• Payment bonds: Ensure that subcontractors and suppliers are paid if the principal fails to make payments

If you require these or other contract bonds, confirming a subcontractor’s ability to obtain the necessary bonds is often part of prequal.

In particular, bid bonds can make the prequal process easier by screening out unqualified bidders, since a surety won’t issue a bond to a contractor it believes can’t fulfill the contract.

6. Safety program

A strong workplace safety program helps prevent incidents that can result in employee injuries, costly property damage, and legal issues. Find out if the subcontractor has:

  • Written safety policies
  • Detailed Standard Operating Procedures
  • Regular employee safety training
  • Safety incident reporting process

In addition, when you request the sub’s insurance claims history, look for any significant workers’ compensation claims.

7. Financial health

A subcontractor’s financial stability has the potential to impact everyone they work with. If they run into financial issues halfway through a project, it can lead to delays, disputes, and unhappy clients.

During the subcontractor prequalification process, you can request:

  • Financial statements
  • Credit reports and lines of credits
  • Details on cash flow management

8. Litigation history

Prior disputes aren’t always a red flag, but a long history of litigation does not bode well for a long-term relationship with a subcontractor.

Investigate any current or historical disputes with clients, suppliers, or subs. Determine the outcomes of past disputes. Look for:

  • Labor law or compliance violations
  • Early contract termination
  • License suspension
  • Legal judgments against the business

Any serious concerns in these areas typically disqualify subcontractors from consideration.

Prequalification process best practices

Once you’ve established the information and criteria you need from subcontractors, it’s as easy as creating a checklist and collecting it. Follow these best practices for a smoother process.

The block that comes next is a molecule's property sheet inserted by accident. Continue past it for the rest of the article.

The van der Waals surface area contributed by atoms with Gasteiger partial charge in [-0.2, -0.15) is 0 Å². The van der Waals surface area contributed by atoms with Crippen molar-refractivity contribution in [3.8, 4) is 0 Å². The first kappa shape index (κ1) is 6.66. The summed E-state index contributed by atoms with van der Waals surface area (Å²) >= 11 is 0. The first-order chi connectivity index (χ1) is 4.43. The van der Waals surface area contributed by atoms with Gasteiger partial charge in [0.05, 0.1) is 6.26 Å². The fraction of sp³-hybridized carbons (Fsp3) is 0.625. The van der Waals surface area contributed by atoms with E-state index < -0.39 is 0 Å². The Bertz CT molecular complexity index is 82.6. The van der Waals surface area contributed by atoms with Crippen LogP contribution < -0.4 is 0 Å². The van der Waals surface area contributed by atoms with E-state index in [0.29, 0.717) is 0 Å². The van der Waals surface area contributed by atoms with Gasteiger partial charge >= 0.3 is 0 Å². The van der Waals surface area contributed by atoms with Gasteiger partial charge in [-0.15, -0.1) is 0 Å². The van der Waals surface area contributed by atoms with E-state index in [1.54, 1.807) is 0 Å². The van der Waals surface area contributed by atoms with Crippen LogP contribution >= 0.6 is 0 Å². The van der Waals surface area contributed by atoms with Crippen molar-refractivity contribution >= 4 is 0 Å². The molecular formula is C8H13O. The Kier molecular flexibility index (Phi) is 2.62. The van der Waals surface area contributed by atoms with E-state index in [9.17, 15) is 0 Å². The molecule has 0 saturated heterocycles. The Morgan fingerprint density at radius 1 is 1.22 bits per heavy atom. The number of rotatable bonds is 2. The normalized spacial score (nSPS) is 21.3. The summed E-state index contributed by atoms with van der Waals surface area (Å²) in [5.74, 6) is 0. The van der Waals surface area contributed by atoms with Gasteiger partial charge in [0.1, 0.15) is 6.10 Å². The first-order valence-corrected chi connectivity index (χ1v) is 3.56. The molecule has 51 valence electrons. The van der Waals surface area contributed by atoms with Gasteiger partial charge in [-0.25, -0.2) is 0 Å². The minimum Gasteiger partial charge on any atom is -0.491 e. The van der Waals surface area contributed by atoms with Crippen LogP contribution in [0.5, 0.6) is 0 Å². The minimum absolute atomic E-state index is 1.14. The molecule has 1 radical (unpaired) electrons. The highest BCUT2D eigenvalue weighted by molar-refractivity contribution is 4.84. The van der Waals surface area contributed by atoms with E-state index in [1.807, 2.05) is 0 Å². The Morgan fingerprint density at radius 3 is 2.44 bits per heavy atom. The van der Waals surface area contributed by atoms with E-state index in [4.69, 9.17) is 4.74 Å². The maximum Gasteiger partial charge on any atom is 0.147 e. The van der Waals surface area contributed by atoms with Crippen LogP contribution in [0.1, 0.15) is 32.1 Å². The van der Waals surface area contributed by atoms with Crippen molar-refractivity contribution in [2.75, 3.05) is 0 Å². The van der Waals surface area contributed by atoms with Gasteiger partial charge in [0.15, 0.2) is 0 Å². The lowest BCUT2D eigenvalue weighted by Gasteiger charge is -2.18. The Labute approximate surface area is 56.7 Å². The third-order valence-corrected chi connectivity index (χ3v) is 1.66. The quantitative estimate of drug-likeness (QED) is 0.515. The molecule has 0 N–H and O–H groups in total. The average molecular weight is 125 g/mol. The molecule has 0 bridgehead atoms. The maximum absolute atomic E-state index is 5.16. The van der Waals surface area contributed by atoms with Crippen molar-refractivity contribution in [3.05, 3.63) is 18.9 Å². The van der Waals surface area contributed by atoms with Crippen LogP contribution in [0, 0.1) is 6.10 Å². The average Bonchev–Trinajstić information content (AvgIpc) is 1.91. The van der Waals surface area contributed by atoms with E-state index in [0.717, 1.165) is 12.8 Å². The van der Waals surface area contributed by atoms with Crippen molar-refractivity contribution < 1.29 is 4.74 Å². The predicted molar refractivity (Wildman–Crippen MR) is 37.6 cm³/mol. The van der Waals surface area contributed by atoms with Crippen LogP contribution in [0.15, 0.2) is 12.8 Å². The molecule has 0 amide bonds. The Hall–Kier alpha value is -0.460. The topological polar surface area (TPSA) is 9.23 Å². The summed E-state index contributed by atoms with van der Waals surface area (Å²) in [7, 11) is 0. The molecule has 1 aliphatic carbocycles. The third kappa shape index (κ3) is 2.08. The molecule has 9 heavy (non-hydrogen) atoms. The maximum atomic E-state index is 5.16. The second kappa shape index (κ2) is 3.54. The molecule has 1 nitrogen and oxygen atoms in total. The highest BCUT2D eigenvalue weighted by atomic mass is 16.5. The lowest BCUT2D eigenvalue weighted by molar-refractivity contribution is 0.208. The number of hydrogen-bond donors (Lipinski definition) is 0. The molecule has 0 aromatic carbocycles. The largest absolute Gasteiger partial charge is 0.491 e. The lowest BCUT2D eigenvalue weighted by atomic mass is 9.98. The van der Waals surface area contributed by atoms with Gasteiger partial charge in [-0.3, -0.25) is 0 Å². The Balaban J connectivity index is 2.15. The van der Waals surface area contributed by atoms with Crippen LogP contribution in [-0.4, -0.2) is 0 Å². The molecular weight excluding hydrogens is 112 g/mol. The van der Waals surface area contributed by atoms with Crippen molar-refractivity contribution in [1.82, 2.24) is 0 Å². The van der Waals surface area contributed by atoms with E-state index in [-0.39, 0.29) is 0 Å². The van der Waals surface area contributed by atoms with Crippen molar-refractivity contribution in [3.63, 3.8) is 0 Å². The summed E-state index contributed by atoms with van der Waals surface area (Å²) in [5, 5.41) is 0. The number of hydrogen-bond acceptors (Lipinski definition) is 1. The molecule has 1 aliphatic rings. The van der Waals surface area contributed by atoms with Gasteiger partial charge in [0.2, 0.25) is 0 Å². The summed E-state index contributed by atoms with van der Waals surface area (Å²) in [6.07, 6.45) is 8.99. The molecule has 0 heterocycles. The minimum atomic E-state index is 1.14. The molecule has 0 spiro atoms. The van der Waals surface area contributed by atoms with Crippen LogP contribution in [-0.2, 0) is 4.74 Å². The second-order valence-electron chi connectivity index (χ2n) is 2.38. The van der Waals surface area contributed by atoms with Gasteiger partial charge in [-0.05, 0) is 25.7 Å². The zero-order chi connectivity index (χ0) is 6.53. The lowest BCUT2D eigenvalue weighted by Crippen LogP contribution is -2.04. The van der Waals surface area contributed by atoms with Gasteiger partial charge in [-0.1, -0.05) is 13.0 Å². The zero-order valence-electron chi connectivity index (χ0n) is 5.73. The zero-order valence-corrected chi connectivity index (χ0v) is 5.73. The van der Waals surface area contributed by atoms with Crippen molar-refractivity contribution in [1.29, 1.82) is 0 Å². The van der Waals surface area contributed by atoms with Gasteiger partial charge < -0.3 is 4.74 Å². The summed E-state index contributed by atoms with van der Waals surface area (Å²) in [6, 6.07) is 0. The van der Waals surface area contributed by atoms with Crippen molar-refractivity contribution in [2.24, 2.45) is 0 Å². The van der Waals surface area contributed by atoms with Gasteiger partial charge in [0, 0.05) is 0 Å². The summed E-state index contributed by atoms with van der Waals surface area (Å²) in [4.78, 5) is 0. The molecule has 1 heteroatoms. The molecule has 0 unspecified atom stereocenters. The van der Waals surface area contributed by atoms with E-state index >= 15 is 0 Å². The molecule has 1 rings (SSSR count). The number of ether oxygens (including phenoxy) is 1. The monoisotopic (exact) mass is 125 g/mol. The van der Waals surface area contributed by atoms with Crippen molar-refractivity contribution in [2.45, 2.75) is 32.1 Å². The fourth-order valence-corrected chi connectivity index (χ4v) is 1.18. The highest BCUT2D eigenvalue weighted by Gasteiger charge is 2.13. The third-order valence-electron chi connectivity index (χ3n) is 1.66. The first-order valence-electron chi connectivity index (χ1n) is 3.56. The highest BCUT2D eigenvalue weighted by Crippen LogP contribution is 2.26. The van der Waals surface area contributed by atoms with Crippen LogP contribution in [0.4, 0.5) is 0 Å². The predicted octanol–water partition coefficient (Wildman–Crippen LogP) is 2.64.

Establish prequal criteria – with some flexibility

Most general contractors set criteria that qualify a subcontractor to continue in the selection process. Setting guidelines is a great way to narrow your pool, but consider allowing some flexibility where it makes sense.

Prequalification is not only about selecting a sub, but also about determining the risk mitigation practices you need upon hiring them. If someone is an excellent fit aside from one askew metric, perhaps they can move forward with a caveat.

Request documentation and references

Self-reported information might be fine for the beginning stages of prequalification, but eventually, you’ll want supporting documentation for elements like compliance, insurance policies, contract bonds, and financials.

It can be beneficial to request these documents up front. For example:

  • IRS tax forms (W-9)
  • OSHA 300A
  • E-mod worksheets
  • Certificates of Insurance
  • Statement of bondability
  • Balance sheet

Focus on the project

If all your projects are very similar, a one-size-fits-all prequalification checklist can work well. For businesses with a wider variety of projects, it’s important to adjust your criteria to each project.

Consider all prequalification info within the context of the project’s duration, location, and award size. Large-scale projects with long timelines and hefty budgets might require more stringent criteria than smaller projects.

Pro tip: If you already have a contract drafted for a given project, consider sharing the draft with future subcontractors to confirm their ability to meet all the terms and conditions.

Reduce risk and build lasting partnerships with subcontractor prequalification

An effective prequalification process helps general contractors select the best subcontractors for the job. Is your prequal checklist reinforcing your quality standards, or does it need a revamp?